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Spoken Theater: “The Miserable Line”

Say Tola / Khmer Times Share:
‘The Miserable Line’ is a story of a family conflict; but according to play director Soung Sopheak, the story goes beyond what’s depicted on the stage. Thort

“When I became a student of a theatre director at Royal University of Fine Arts during the 1990s, I was able to witness an impressive performance of the ‘The Miserable Line’ performed by my instructors. By having that chance to see them, I was inspired to read the script of the whole story. There are a lot of educational messages in it, such as the consequences of being addicted to alcohol, the art of negotiation, reconciliation of conflicts as well as the intervention of third party to end the conflict. I really see that it does reflects not just on family level but also on a national level. Though the story is almost 60 year old, it still suits our current society well,” said Soung Sopheak, founder and director of Khmer Art Action.

Decades after he first saw ‘The Miserable Line’, Sopheak staged his own play last weekend at Chaktomuk Theater.

The stage set-up made the audience felt like they were really in the 1960s, in which the original play was set. ‘The Miserable Line’ was written by Cambodia’s radical politician and former director for RUFA, Hang Thun Hak. The story portrays issues of one family, but actually signifies beyond that.

Before the spoken theater officially began, a classical musical performance made a perfect prelude.

Speaking in front of Khmer classical instruments on the left side of stage, Sopheak said, “The moral of the story is that when two parties (parents) are unwilling to compromise, they will not be able to reach a common place, a negotiation. So when they are in conflict, they won’t think about the consequences it might bring to their daughter as she has to choose between her mother and her father. But really, I want the audience to view this in a broader way.”

With an extravagant set-up and a meaningful story to showcase, Sopheak had to endure several challenges to make ‘The Miserable Line’ come to life again – even if it means pulling out money from his own pocket.

“I have tried to find sponsors too but perhaps this performance is out of their companies’ target. But as we are rich culturally and we all feel proud to have it, why not everyone of us show support by buying this affordable tickets to see our performers? Why we have to rely only on sponsors? This form of art will be alive if we all can support it,” he quipped.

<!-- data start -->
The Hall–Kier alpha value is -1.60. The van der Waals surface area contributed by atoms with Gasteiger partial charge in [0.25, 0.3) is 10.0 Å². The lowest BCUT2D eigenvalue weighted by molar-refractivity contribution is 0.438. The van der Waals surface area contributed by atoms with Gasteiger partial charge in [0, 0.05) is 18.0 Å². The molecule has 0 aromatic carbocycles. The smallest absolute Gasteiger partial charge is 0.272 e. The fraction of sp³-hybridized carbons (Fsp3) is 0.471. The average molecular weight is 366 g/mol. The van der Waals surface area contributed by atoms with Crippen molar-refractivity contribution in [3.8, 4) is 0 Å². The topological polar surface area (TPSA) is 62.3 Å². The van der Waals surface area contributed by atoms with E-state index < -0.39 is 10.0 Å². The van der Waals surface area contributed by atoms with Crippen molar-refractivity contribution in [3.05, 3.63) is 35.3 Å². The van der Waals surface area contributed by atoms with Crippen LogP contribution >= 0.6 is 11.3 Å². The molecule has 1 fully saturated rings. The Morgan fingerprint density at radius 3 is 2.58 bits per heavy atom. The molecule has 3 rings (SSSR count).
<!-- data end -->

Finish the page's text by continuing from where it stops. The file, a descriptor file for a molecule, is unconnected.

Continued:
“I am satisfied to see that even if the venue wasn’t jam-packed I still see people who really are passionate about spoken theater. I have set my mind to make this happen, and I am tremendously happy that my performers were able to deliver the script successfully. Lakhorn Niyeay perfectly depicted the realities of politics and society. But my real purpose is to intrigue people to think of negotiation and reconciliation.”

Performing as lead in the story, Keo Ratha, 58, is also an instructor of spoken theater (Lakhorn Niyeay) at RUFA. He has been a fan of the art for 40 years now.

“Aside from old age, my passion keeps driving me to show younger generation what Lakhorn Niyeay is, and how it mirrors the situation of one society.”

He explained, “This form of art comes with high responsibility. First is about script. All the stories’ value is composed of education, moral, criticism and suggestion towards the problem. So it stimulates people’s views – from small to huge. And perhaps this is the reason why I love it for decades now.”

‘The Miserable Line’ started with one family’s story – a drunkard father and a devoted mother. Five days after they got married, the couple fell apart. Due to depression, the Viski (father) turned to alcohol. He stopped talking to his wife, Srotun, who had all her focus on the dharma. The couple’s daughter, Neang Phorb, grew up with a father and mother that do not have love for each other. One day, a very drunk Viski was seen by his former colleague. Thinking that it’s not right to just leave Viski so wasted on the street, the men took him home. But Viski could no longer identify where home was, so they accidentally knocked on the wrong door. Their neighbour got mad; but seeing how the men helped Viski, he, too, was encouraged to help the poor drunkard. All the men went to Viski’s home and tried to reconcile the family who had been in chaos for so long. Unknown to them all, most of the suffering was felt by the couple’s daughter, Neang.

13-year-oldUm Morokot Bopha, one of the most enthusiastic audience, perceived the concept of the story beyond her age.

“The story tells audiences a lot such as how alcohol can lead people to cause problems in the family as well as harm especially people those who live around you. But it also teaches us that the people around us can help solve our problems.”

As an avid supporter of Khmer art, Bopha added, “I have been chasing around a lot of performances, but this is my first time to witness Khmer spoken theater. As my friends and I are art enthusiasts, we are now planning to create a platform where the art information can be widely spread.”

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